Even when an argument cannot be settled beforehand, facts eventually allow us to distinguish among theories that do and do not make sense in a given place. In Turkey’s case, the evidence that has accumulated since policymakers embarked on Erdoğan’s experiment speaks loudly and clearly.
In particular, despite the lowering of the Turkish central bank’s policy rate – the interest rate that the monetary authorities control directly – market interest rates have continued to rise. Depositors and savers have demanded higher rates, driving up the price of credit for borrowers.
This undermines the argument that lower policy rates could effectively reduce production costs for firms. It indicates that the rise in interest rates reflects more fundamental problems with the economy, uncertainty about the conduct of economic policy, and higher inflation expectations for the future.
Sometimes, as in Turkey’s case, the orthodox economic argument is indeed the correct one. Experiments that depart from conventional policy can be costly. But this does not mean that there are universal rules in economics or that the prevailing view among mainstream economists should determine policy. Otherwise, some of the most important policy innovations in history – think of the New Deal in the US or industrial policy in post-World War II East Asia – would never have occurred.
In fact, today’s dominant monetary policy framework, inflation targeting, is itself a product of the peculiar political and economic circumstances that prevailed in New Zealand during the 1980s. It sat uncomfortably with the theory of monetary policy of the time.
Economists should be humble when they recommend (or dismiss) various inflation-fighting strategies. And while policymakers must pay attention to economic evidence and arguments, they should be skeptical when the economists who advise them display excessive confidence.
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Dani Rodrik, Professor of International Political Economy at Harvard University’s John F. Kennedy School of Government, is President of the International Economic Association and the author of Straight Talk on Trade: Ideas for a Sane World Economy (Princeton University Press, 2017).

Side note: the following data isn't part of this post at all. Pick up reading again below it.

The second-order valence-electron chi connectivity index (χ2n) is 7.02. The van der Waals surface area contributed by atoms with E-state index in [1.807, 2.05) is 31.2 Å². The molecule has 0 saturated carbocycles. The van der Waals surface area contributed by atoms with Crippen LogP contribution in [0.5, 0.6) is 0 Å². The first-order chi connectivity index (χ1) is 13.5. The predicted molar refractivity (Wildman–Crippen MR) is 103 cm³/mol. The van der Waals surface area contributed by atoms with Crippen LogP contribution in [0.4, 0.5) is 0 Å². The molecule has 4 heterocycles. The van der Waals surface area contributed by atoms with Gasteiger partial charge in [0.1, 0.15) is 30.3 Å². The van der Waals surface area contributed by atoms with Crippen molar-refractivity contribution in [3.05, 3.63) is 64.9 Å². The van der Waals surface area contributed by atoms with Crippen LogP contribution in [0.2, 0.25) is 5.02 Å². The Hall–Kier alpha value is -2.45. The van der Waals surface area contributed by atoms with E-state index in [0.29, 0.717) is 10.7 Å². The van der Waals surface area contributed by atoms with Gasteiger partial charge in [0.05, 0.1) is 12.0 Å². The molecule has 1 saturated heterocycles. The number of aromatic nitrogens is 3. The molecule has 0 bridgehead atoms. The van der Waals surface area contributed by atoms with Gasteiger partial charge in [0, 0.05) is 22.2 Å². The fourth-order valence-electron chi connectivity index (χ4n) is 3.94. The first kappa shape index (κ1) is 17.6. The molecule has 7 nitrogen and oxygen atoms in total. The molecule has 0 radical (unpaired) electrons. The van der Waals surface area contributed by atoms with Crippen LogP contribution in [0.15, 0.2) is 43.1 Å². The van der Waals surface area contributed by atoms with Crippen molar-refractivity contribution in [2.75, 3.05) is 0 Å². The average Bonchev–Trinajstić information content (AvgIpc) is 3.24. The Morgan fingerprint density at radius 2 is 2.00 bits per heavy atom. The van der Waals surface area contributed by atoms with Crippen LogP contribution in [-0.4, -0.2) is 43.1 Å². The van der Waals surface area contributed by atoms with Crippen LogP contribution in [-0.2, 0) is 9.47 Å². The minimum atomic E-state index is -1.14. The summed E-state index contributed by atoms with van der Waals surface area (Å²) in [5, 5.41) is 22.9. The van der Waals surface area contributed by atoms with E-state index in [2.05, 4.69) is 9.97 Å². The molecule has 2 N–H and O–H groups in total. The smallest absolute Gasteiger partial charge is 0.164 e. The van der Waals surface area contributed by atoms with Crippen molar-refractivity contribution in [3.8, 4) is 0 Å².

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Please read the link below:
Autopsy and correlation of people who died of vaccines.

Early on, the double-jabbed appeared to have good protection, but that quickly changed. The Pfizer jab went from 92% effectiveness at day 15 through 30, to 47% at day 121 through 180, and zero from day 201 onward.
The Moderna shot had a similar trajectory, being estimated at 59% from day 181 onward.The AstraZeneca injection had a lower effectiveness out of the gate, waned faster than the mRNA shots, and had no detectable effectiveness as of day 121.

85% of COVID Deaths Could Have Been Prevented … So What Happened?

Of the people who died from COVID in the U.S., none received adequate and/or early enough treatment, Dr. Peter McCullough told podcast host Joe Rogan. If they had, at least 85% of them would have survived.

Early views of Prof. Luc Montagnier.
It is clear that the new variants are created by antibody-mediated selection due to the vaccination

What the insurance industry sees
Davison said the increase in deaths represents “huge, huge numbers,” and that’s it’s not elderly people who are dying, but “primarily working-age people 18 to 64” who are the employees of companies that have group life insurance plans through OneAmerica.
“And what we saw just in third quarter, we’re seeing it continue into fourth quarter, is that death rates are up 40% over what they were pre-pandemic,” he said.
“Just to give you an idea of how bad that is, a three-sigma or a one-in-200-year catastrophe would be 10%increase over pre-pandemic,” he said. “So 40% is just unheard of.” “What the data is showing to us is that the deaths that are being reported as COVID deaths greatly understate the actual death losses among working-age people from the pandemic.It may not all be COVID on their death certificate, but deaths are up just huge, huge numbers.”He said at the same time, the company is seeing an “uptick” in disability claims, saying at first it was short-term disability claims, and now the increase is in long-term disability claims.
Dr. Peter McCullough's arguments are strongly disputed- eg here:
Well said, Prof. Rodrik. This was a lucid and brilliant exposition of the merits and flaws of the different anti-inflation approaches. And a reminder how situation-specific the "science" of economics is.
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Experiments that depart from conventional economic policy can be costly. But this does not mean that there are universal rules in economics or that the prevailing view among mainstream economists should determine what policymakers do.